A new Langya virus from shrews has infected dozens in China—but scientists say it ‘doesn’t look like a repeat of COVID-19’

There is no evidence so far to suggest human-to-human transmission, but the sample size is too small to completely rule it out.

white-toothed-shrew

Chinese scientists say a new “LayV” virus that has sickened dozens likely emerged in shrews. DeAgostini/Getty Images

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Three years after COVID-19 first emerged within its borders, China is battling an outbreak of a new virus.

The novel virus is called Langya henipavirus (LayV) and has sickened dozens of farmers in eastern China who have complained of fevers, fatigue, coughing, nausea, headaches, and vomiting, Chinese scientists wrote in a study recently published in the New England Journal of Medicine. So far, none of the LayV patients have died, according to the study. The scientists said that 26 of the 35 patients were only infected with LayV while the remaining nine tested positive for other pathogens that may have caused the disease.

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Three years after COVID-19 first emerged within its borders, China is battling an outbreak of a new virus.

The novel virus is called Langya henipavirus (LayV) and has sickened dozens of farmers in eastern China who have complained of fevers, fatigue, coughing, nausea, headaches, and vomiting, Chinese scientists wrote in a study recently published in the New England Journal of Medicine. So far, none of the LayV patients have died, according to the study. The scientists said that 26 of the 35 patients were only infected with LayV while the remaining nine tested positive for other pathogens that may have caused the disease.

The scientists believe that the virus likely emerged in shrews, small mammals, who then passed it on to humans. The scientists said shrews are a “natural reservoir” for LayV. The virus’s genetic material was found in 27% of wild shrews that scientists tested in the area, the highest rate among the 25 small wild animals the scientists surveyed.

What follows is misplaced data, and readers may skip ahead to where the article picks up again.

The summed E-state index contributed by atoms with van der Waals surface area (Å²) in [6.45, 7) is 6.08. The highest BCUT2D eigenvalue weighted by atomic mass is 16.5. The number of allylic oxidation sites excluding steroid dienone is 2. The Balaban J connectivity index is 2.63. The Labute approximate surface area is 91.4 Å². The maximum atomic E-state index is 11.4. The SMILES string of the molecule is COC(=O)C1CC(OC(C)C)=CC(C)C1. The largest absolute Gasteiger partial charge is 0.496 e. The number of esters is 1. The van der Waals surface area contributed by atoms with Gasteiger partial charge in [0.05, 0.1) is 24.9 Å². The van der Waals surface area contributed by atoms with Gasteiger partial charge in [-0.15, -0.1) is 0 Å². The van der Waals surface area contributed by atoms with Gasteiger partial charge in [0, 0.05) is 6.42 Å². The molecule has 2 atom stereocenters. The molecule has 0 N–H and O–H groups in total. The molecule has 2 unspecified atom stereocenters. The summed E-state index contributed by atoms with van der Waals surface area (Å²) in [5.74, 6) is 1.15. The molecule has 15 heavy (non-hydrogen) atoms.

More important, the scientists said there is no evidence so far to suggest the virus is spreading between humans.

“There was no close contact or common exposure history among the patients, which suggests that the infection in the human population may be sporadic,” they wrote. But the scientists said the sample size of patients is too small to completely rule out human-to-human transmission.

The scientists said that LayV is part of a family of henipaviruses, viruses made up of both the Hendra virus and the Nipah virus, that can cause “fatal disease in humans.” LayV appears closely related to the Mojiang henipavirus, a virus that was discovered and linked to the deaths of three miners in southern China in 2012, the scientists said.

The outbreak has put at least some governments on alert. On Sunday, Taiwan’s Centers for Disease Control ordered domestic laboratories to begin sequencing the virus’s genome and to step up disease surveillance.

Some scientists cautioned that LayV is unlikely to become the next COVID-19.

“At this stage, LayV doesn’t look like a repeat of COVID-19 at all,” Francois Balloux, director of the Genetics Institute at University College London, wrote on Twitter, saying that the disease does not appear to easily spread between humans. “But it is yet another reminder of the looming threat caused by the many pathogens circulating in populations of wild and domestic animals that have the potential to infect humans.”